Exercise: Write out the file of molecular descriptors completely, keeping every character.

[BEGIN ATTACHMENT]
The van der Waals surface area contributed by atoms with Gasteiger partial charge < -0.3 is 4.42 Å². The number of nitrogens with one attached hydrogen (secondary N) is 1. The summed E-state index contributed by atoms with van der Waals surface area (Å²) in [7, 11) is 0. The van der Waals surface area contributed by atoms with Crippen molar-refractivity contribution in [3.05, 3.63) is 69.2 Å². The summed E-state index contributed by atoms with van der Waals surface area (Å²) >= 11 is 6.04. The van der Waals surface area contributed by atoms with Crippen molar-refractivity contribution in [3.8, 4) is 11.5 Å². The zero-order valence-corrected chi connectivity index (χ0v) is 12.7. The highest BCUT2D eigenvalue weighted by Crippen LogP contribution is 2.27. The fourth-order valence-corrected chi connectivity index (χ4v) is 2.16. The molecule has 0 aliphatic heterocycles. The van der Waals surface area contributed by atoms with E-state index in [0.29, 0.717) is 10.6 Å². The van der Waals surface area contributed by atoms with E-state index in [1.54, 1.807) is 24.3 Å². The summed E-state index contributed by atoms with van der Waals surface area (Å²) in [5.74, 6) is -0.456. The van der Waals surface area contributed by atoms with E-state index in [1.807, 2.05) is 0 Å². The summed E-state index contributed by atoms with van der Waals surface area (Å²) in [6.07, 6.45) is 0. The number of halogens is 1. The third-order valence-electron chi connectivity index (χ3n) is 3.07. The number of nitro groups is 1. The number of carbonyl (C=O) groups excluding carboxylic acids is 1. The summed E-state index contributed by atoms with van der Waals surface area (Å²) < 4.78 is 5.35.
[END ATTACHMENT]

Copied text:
The van der Waals surface area contributed by atoms with Gasteiger partial charge < -0.3 is 4.42 Å². The number of nitrogens with one attached hydrogen (secondary N) is 1. The summed E-state index contributed by atoms with van der Waals surface area (Å²) in [7, 11) is 0. The van der Waals surface area contributed by atoms with Crippen molar-refractivity contribution in [3.05, 3.63) is 69.2 Å². The summed E-state index contributed by atoms with van der Waals surface area (Å²) >= 11 is 6.04. The van der Waals surface area contributed by atoms with Crippen molar-refractivity contribution in [3.8, 4) is 11.5 Å². The zero-order valence-corrected chi connectivity index (χ0v) is 12.7. The highest BCUT2D eigenvalue weighted by Crippen LogP contribution is 2.27. The fourth-order valence-corrected chi connectivity index (χ4v) is 2.16. The molecule has 0 aliphatic heterocycles. The van der Waals surface area contributed by atoms with E-state index in [0.29, 0.717) is 10.6 Å². The van der Waals surface area contributed by atoms with E-state index in [1.54, 1.807) is 24.3 Å². The summed E-state index contributed by atoms with van der Waals surface area (Å²) in [5.74, 6) is -0.456. The van der Waals surface area contributed by atoms with E-state index in [1.807, 2.05) is 0 Å². The summed E-state index contributed by atoms with van der Waals surface area (Å²) in [6.07, 6.45) is 0. The number of halogens is 1. The third-order valence-electron chi connectivity index (χ3n) is 3.07. The number of nitro groups is 1. The number of carbonyl (C=O) groups excluding carboxylic acids is 1. The summed E-state index contributed by atoms with van der Waals surface area (Å²) < 4.78 is 5.35.